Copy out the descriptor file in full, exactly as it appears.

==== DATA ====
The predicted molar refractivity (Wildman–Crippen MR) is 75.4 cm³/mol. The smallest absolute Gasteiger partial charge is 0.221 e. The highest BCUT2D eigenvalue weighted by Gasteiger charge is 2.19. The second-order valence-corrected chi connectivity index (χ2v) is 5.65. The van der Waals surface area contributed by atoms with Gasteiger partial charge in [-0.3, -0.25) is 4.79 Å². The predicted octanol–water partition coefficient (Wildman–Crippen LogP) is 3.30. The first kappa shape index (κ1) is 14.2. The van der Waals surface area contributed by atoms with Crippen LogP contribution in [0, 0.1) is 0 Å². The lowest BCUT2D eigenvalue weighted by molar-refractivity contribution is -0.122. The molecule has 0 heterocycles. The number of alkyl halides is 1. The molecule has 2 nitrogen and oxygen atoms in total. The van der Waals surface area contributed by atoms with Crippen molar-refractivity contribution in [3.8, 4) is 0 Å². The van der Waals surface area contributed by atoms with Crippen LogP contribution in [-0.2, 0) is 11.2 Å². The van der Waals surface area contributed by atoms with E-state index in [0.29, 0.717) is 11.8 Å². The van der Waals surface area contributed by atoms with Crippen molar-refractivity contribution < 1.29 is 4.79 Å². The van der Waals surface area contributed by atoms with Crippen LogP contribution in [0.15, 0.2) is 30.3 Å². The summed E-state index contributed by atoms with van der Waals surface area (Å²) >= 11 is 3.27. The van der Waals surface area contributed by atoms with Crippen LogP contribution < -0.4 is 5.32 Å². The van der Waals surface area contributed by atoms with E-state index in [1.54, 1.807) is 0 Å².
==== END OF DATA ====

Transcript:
The predicted molar refractivity (Wildman–Crippen MR) is 75.4 cm³/mol. The smallest absolute Gasteiger partial charge is 0.221 e. The highest BCUT2D eigenvalue weighted by Gasteiger charge is 2.19. The second-order valence-corrected chi connectivity index (χ2v) is 5.65. The van der Waals surface area contributed by atoms with Gasteiger partial charge in [-0.3, -0.25) is 4.79 Å². The predicted octanol–water partition coefficient (Wildman–Crippen LogP) is 3.30. The first kappa shape index (κ1) is 14.2. The van der Waals surface area contributed by atoms with Crippen LogP contribution in [0, 0.1) is 0 Å². The lowest BCUT2D eigenvalue weighted by molar-refractivity contribution is -0.122. The molecule has 0 heterocycles. The number of alkyl halides is 1. The molecule has 2 nitrogen and oxygen atoms in total. The van der Waals surface area contributed by atoms with Crippen molar-refractivity contribution in [3.8, 4) is 0 Å². The van der Waals surface area contributed by atoms with Crippen LogP contribution in [-0.2, 0) is 11.2 Å². The van der Waals surface area contributed by atoms with E-state index in [0.29, 0.717) is 11.8 Å². The van der Waals surface area contributed by atoms with Crippen molar-refractivity contribution < 1.29 is 4.79 Å². The van der Waals surface area contributed by atoms with Crippen LogP contribution in [0.15, 0.2) is 30.3 Å². The summed E-state index contributed by atoms with van der Waals surface area (Å²) >= 11 is 3.27. The van der Waals surface area contributed by atoms with Crippen LogP contribution < -0.4 is 5.32 Å². The van der Waals surface area contributed by atoms with E-state index in [1.54, 1.807) is 0 Å².